I wounded him slightly in the knee for answer; but before I could do more his companion came back, and the two set upon me with a will, slashing at my head so furiously and towering above me with so great an advantage that it was all I could do to guard it. I was soon glad to fall back against the bank—as my man had done before me. In such a conflict my rapier would have been of little use, but fortunately I had armed myself before I left Paris with a cut-and-thrust sword for the road; and though my mastery of the weapon was not on a par with my rapier play, I was able to fend off their cuts, and by an occasional prick keep the horses at a distance. Still they swore and cut at me, trying to wear me out; and it was trying work. A little delay, the least accident, might enable the other man to come to their help, or Mademoiselle, for all I knew, might shoot me with my own pistol; and, I confess, I was unfeignedly glad when a lucky parade sent the masked man’s sword flying across the road. He was no coward; for unarmed as he was, he pushed his horse recklessly at me, spurring it recklessly; but the animal, which I had several times touched, reared up instead, and threw him at the very moment that I wounded his companion a second time in the arm, and made him give back.

This quite changed the scene. The man in the mask staggered to his feet, and felt stupidly for a pistol. But he could not find one, and was, I saw, in no state to use it if he had. He reeled helplessly to the bank and leaned against it. The man I had wounded was in scarcely better condition. He retreated before me for some paces, but then, losing courage, let drop his sword, and, wheeling round, cantered off, clinging to his pommel. There remained only the fellow engaged with my man, and I turned to see how they were getting on. They were standing to take breath, so I ran towards them; but on seeing me coming, this rascal, too, whipped round his horse and disappeared in the wood, and left us masters of the field. The first thing I did—and I remember it to this day with pleasure—was to plunge my hand into my pocket, take out half of all the money I had in the world, and press it on the man who had fought for me so stoutly, and who had certainly saved me from disaster. In my joy I could have kissed him! It was not only that I had escaped defeat by the skin of my teeth,—and his good sword,—but I knew, and felt, and thrilled with the knowledge, that the fight had, in a sense, redeemed my character. He was wounded in two places, and I had a scratch or two, and had lost my horse; and my other poor fellow was dead as a herring. But, speaking for myself, I would have spent half the blood in my body to purchase the feeling with which I turned back to speak to M. de Cocheforêt and his sister. I had fought before them.

Mademoiselle had dismounted, and with her face averted and her mask pushed on one side, was openly weeping. Her brother, who had faithfully kept his place by the ford from the beginning of the fight to the end, met me with raised eyebrows and a peculiar smile. ‘Acknowledge my virtue,’ he said airily. ‘I am here, M. de Berault—which is more than can be said of the two gentlemen who have just ridden off.’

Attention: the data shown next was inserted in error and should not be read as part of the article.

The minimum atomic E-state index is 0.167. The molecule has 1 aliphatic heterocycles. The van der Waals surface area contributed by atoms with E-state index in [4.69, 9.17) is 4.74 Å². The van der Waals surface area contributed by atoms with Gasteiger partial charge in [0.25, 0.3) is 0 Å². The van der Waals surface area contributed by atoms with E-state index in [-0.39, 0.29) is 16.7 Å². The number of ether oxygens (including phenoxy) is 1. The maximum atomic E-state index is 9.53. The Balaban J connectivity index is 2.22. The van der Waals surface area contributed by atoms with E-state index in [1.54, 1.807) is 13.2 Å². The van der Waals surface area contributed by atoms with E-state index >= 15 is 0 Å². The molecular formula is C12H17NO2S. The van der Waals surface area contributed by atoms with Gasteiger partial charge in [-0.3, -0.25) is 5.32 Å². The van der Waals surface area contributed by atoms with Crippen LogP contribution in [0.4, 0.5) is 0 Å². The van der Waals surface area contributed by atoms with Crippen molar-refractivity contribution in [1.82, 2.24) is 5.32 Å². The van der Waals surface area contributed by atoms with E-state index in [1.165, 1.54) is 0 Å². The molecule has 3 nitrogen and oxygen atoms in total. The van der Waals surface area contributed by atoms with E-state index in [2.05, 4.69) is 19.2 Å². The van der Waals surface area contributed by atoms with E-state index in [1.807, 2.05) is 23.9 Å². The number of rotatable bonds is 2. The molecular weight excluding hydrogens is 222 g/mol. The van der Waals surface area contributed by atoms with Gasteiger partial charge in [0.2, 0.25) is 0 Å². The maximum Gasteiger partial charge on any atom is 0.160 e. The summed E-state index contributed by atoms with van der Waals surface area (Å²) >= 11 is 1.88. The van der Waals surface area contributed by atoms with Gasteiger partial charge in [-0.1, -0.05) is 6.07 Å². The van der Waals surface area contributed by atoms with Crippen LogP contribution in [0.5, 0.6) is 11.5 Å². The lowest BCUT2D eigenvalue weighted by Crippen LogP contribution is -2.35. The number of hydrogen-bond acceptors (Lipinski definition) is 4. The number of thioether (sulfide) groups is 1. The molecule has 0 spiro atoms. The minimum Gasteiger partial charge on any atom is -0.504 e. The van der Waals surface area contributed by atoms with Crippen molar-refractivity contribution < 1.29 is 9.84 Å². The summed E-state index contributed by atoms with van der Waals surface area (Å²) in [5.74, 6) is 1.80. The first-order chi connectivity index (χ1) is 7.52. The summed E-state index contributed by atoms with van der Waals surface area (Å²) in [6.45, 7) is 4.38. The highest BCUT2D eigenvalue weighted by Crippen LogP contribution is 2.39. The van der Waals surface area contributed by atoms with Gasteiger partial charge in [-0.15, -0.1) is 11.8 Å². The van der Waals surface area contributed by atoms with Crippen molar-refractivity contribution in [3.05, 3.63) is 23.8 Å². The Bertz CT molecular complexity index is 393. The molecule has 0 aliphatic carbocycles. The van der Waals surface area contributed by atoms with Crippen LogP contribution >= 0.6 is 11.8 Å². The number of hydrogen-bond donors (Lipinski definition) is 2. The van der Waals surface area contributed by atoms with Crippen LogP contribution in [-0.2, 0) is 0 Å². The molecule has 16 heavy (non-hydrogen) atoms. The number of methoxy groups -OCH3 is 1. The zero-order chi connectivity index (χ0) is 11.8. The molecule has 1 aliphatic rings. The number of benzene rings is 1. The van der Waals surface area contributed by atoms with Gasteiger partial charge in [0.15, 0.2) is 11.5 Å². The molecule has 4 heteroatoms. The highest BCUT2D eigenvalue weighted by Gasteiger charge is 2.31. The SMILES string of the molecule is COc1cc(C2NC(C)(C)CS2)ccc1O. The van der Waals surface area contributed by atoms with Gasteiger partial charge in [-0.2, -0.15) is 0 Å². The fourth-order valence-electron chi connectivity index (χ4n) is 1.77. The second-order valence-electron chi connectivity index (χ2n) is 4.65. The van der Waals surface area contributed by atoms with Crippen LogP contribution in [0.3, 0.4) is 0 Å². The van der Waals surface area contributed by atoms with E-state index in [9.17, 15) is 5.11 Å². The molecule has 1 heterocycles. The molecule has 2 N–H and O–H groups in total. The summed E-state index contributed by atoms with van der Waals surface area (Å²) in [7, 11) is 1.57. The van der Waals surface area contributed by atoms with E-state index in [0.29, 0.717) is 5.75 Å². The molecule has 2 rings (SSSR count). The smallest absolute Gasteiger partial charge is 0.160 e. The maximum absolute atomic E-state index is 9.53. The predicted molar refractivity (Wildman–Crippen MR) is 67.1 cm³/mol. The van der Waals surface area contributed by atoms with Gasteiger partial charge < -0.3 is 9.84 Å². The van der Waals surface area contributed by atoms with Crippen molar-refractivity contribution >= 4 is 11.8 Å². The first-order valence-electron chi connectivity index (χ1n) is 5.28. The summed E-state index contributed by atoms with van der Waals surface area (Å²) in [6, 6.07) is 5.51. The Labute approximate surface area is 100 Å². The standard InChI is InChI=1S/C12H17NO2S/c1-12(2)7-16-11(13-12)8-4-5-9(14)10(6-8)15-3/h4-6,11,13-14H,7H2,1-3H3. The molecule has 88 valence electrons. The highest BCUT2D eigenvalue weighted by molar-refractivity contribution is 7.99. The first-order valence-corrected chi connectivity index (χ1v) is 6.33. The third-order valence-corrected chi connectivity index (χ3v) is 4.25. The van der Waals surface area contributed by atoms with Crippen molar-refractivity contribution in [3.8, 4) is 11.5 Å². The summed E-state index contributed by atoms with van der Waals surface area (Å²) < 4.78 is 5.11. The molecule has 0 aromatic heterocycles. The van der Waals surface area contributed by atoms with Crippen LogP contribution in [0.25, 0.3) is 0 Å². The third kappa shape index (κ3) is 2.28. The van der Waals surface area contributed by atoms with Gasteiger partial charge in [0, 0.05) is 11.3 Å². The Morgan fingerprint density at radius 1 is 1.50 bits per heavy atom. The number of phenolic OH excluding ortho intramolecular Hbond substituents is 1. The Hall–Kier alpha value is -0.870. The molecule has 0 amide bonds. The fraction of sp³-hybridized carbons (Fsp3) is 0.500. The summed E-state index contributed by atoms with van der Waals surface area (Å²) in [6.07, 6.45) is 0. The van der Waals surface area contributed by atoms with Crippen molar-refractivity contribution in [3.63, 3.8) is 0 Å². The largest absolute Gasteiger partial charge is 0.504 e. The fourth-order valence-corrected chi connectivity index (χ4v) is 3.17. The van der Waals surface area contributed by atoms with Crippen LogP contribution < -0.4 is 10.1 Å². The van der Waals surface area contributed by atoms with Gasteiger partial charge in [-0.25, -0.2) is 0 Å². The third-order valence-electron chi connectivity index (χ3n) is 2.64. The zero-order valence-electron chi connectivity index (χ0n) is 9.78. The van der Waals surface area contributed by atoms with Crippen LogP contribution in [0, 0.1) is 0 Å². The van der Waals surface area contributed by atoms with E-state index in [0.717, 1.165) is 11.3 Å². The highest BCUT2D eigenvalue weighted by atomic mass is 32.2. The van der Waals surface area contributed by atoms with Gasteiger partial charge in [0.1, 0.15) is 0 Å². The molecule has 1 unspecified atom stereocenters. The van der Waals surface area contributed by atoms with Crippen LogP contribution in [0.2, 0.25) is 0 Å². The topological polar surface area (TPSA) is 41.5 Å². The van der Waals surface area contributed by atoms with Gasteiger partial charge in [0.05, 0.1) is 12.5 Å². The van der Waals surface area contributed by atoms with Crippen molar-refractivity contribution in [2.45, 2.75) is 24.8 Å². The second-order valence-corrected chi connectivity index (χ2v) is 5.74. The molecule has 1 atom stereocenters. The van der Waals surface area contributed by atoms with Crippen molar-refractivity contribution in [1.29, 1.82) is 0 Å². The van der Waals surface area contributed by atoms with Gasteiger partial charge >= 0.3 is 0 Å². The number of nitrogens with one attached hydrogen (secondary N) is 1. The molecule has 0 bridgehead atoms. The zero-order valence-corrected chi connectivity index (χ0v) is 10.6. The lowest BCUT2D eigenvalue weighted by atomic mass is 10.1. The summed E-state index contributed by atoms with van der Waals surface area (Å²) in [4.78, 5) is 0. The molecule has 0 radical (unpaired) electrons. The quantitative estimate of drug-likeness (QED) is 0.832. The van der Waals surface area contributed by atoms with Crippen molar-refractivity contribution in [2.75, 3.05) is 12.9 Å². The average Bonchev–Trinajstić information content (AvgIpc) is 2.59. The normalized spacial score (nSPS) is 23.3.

‘Yes,’ I answered with a touch of bitterness. ‘I wish that they had not shot my poor man before they went.’

He shrugged his shoulders. ‘They were my friends,’ he said. ‘You must not expect me to blame them. But that is not all.’

‘No,’ I said, wiping my sword. ‘There is this gentleman in the mask.’ And I turned to go towards him.

‘M. de Berault!’ There was something abrupt in the way in which Cocheforêt called my name after me.

I stood. ‘Pardon?’ I said, turning.

‘That gentleman?’ he said, hesitating, and looking at me doubtfully. ‘Have you considered—what will happen to him if you give him up to the authorities?’

‘Who is he?’ I asked sharply.

‘That is rather a delicate question,’ he answered frowning, and still looking at me fixedly.

‘Not for me,’ I replied brutally, ‘since he is in my power. If he will take off his mask I shall know better what I intend to do with him.’

The stranger had lost his hat in his fall, and his fair hair, stained with dust, hung in curls on his shoulders. He was a tall man, of a slender, handsome presence, and though his dress was plain and almost rough, I espied a splendid jewel on his hand, and fancied that I detected other signs of high quality. He still lay against the bank in a half-swooning condition, and seemed unconscious of my scrutiny. ‘Should I know him if he unmasked?’ I said suddenly, a new idea in my head.

‘You would,’ M. de Cocheforêt answered.


‘It would be bad for everyone.’

‘Ho! ho!’ I replied softly, looking hard, first at my old prisoner, and then at my new one. ‘Then, what do you wish me to do?’

‘Leave him here!’ M. de Cocheforêt answered glibly, his face flushed, the pulse in his cheek beating. I had known him for a man of perfect honour before, and trusted him. But this evident earnest anxiety on behalf of his friend touched me. Besides, I knew that I was treading on slippery ground: that it behoved me to be careful. ‘I will do it,’ I said after a moment’s reflection. ‘He will play me no tricks, I suppose? A letter of—’

Mon Dieu, no! He will understand,’ Cocheforêt answered eagerly. ‘You will not repent it, I swear. Let us be going.’

‘Well,—but my horse?’ I said, somewhat taken aback by this extreme haste.

‘We shall overtake it,’ he replied urgently. ‘It will have kept the road. Lectoure is no more than a league from here, and we can give orders there to have these two fetched and buried.’

I had nothing to gain by demurring, and so it was arranged. After that we did not linger. We picked up what we had dropped, M. de Cocheforêt mounted his sister, and within five minutes we were gone. Casting a glance back from the skirts of the wood, as we entered it, I fancied that I saw the masked man straighten himself and turn to look after us, but the leaves were beginning to intervene, the distance was great and perhaps cheated me. And yet I was not disinclined to think the unknown a little less severely injured and a trifle more observant than he seemed.